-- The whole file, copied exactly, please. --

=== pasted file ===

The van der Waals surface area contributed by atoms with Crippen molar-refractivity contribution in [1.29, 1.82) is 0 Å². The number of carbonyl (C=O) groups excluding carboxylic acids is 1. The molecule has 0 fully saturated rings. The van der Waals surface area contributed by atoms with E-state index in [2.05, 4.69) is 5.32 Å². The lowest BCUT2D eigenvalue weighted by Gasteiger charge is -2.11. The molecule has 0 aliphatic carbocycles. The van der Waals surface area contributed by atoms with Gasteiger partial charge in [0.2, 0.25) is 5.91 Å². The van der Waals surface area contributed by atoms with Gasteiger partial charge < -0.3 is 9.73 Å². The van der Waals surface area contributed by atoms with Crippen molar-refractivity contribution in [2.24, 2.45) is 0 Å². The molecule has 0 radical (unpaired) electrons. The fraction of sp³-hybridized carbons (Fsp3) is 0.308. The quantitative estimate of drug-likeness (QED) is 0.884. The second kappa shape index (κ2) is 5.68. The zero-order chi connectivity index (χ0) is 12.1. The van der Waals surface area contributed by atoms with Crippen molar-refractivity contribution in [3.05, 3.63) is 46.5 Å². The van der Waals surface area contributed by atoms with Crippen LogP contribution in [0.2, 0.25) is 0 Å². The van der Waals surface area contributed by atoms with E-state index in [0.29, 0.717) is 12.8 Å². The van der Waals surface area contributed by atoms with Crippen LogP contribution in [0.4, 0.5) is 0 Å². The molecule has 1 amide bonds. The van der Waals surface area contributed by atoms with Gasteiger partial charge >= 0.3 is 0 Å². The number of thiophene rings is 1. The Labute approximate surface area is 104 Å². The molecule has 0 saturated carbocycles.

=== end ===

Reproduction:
The van der Waals surface area contributed by atoms with Crippen molar-refractivity contribution in [1.29, 1.82) is 0 Å². The number of carbonyl (C=O) groups excluding carboxylic acids is 1. The molecule has 0 fully saturated rings. The van der Waals surface area contributed by atoms with E-state index in [2.05, 4.69) is 5.32 Å². The lowest BCUT2D eigenvalue weighted by Gasteiger charge is -2.11. The molecule has 0 aliphatic carbocycles. The van der Waals surface area contributed by atoms with Gasteiger partial charge in [0.2, 0.25) is 5.91 Å². The van der Waals surface area contributed by atoms with Gasteiger partial charge < -0.3 is 9.73 Å². The van der Waals surface area contributed by atoms with Crippen molar-refractivity contribution in [2.24, 2.45) is 0 Å². The molecule has 0 radical (unpaired) electrons. The fraction of sp³-hybridized carbons (Fsp3) is 0.308. The quantitative estimate of drug-likeness (QED) is 0.884. The second kappa shape index (κ2) is 5.68. The zero-order chi connectivity index (χ0) is 12.1. The van der Waals surface area contributed by atoms with Crippen molar-refractivity contribution in [3.05, 3.63) is 46.5 Å². The van der Waals surface area contributed by atoms with Crippen LogP contribution in [0.2, 0.25) is 0 Å². The van der Waals surface area contributed by atoms with E-state index in [0.29, 0.717) is 12.8 Å². The van der Waals surface area contributed by atoms with Crippen LogP contribution in [0.4, 0.5) is 0 Å². The molecule has 1 amide bonds. The van der Waals surface area contributed by atoms with Gasteiger partial charge >= 0.3 is 0 Å². The number of thiophene rings is 1. The Labute approximate surface area is 104 Å². The molecule has 0 saturated carbocycles.